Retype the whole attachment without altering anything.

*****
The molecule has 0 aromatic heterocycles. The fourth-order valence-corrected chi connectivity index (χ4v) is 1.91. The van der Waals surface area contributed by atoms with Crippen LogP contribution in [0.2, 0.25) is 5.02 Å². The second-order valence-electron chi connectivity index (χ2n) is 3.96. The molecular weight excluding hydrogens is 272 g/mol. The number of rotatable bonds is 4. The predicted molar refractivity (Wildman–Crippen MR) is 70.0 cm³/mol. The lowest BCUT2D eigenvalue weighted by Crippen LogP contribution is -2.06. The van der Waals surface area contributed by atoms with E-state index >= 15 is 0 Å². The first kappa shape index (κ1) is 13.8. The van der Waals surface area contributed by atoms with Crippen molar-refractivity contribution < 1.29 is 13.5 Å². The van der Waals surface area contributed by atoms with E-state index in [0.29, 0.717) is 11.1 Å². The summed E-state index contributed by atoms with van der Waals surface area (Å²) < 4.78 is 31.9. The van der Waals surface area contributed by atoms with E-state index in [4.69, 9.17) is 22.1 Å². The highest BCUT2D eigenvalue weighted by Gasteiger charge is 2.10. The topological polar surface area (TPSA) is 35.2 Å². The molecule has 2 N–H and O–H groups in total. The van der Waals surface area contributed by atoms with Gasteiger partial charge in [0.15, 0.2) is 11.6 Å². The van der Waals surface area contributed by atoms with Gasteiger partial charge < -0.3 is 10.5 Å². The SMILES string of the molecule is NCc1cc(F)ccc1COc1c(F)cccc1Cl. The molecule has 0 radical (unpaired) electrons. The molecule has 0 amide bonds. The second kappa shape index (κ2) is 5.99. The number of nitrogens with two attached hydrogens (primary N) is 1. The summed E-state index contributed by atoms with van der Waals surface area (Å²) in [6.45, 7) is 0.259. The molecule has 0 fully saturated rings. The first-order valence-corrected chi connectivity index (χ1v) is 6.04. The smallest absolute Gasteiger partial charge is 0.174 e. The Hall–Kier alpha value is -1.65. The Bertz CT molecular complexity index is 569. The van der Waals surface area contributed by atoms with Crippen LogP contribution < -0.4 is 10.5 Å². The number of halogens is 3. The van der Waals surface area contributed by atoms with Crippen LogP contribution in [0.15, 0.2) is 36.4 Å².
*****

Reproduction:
The molecule has 0 aromatic heterocycles. The fourth-order valence-corrected chi connectivity index (χ4v) is 1.91. The van der Waals surface area contributed by atoms with Crippen LogP contribution in [0.2, 0.25) is 5.02 Å². The second-order valence-electron chi connectivity index (χ2n) is 3.96. The molecular weight excluding hydrogens is 272 g/mol. The number of rotatable bonds is 4. The predicted molar refractivity (Wildman–Crippen MR) is 70.0 cm³/mol. The lowest BCUT2D eigenvalue weighted by Crippen LogP contribution is -2.06. The van der Waals surface area contributed by atoms with E-state index >= 15 is 0 Å². The first kappa shape index (κ1) is 13.8. The van der Waals surface area contributed by atoms with Crippen molar-refractivity contribution < 1.29 is 13.5 Å². The van der Waals surface area contributed by atoms with E-state index in [0.29, 0.717) is 11.1 Å². The summed E-state index contributed by atoms with van der Waals surface area (Å²) < 4.78 is 31.9. The van der Waals surface area contributed by atoms with E-state index in [4.69, 9.17) is 22.1 Å². The highest BCUT2D eigenvalue weighted by Gasteiger charge is 2.10. The topological polar surface area (TPSA) is 35.2 Å². The molecule has 2 N–H and O–H groups in total. The van der Waals surface area contributed by atoms with Gasteiger partial charge in [0.15, 0.2) is 11.6 Å². The van der Waals surface area contributed by atoms with Gasteiger partial charge < -0.3 is 10.5 Å². The SMILES string of the molecule is NCc1cc(F)ccc1COc1c(F)cccc1Cl. The molecule has 0 radical (unpaired) electrons. The molecule has 0 amide bonds. The second kappa shape index (κ2) is 5.99. The number of nitrogens with two attached hydrogens (primary N) is 1. The summed E-state index contributed by atoms with van der Waals surface area (Å²) in [6.45, 7) is 0.259. The molecule has 0 fully saturated rings. The first-order valence-corrected chi connectivity index (χ1v) is 6.04. The smallest absolute Gasteiger partial charge is 0.174 e. The Hall–Kier alpha value is -1.65. The Bertz CT molecular complexity index is 569. The van der Waals surface area contributed by atoms with Crippen LogP contribution < -0.4 is 10.5 Å². The number of halogens is 3. The van der Waals surface area contributed by atoms with Crippen LogP contribution in [0.15, 0.2) is 36.4 Å².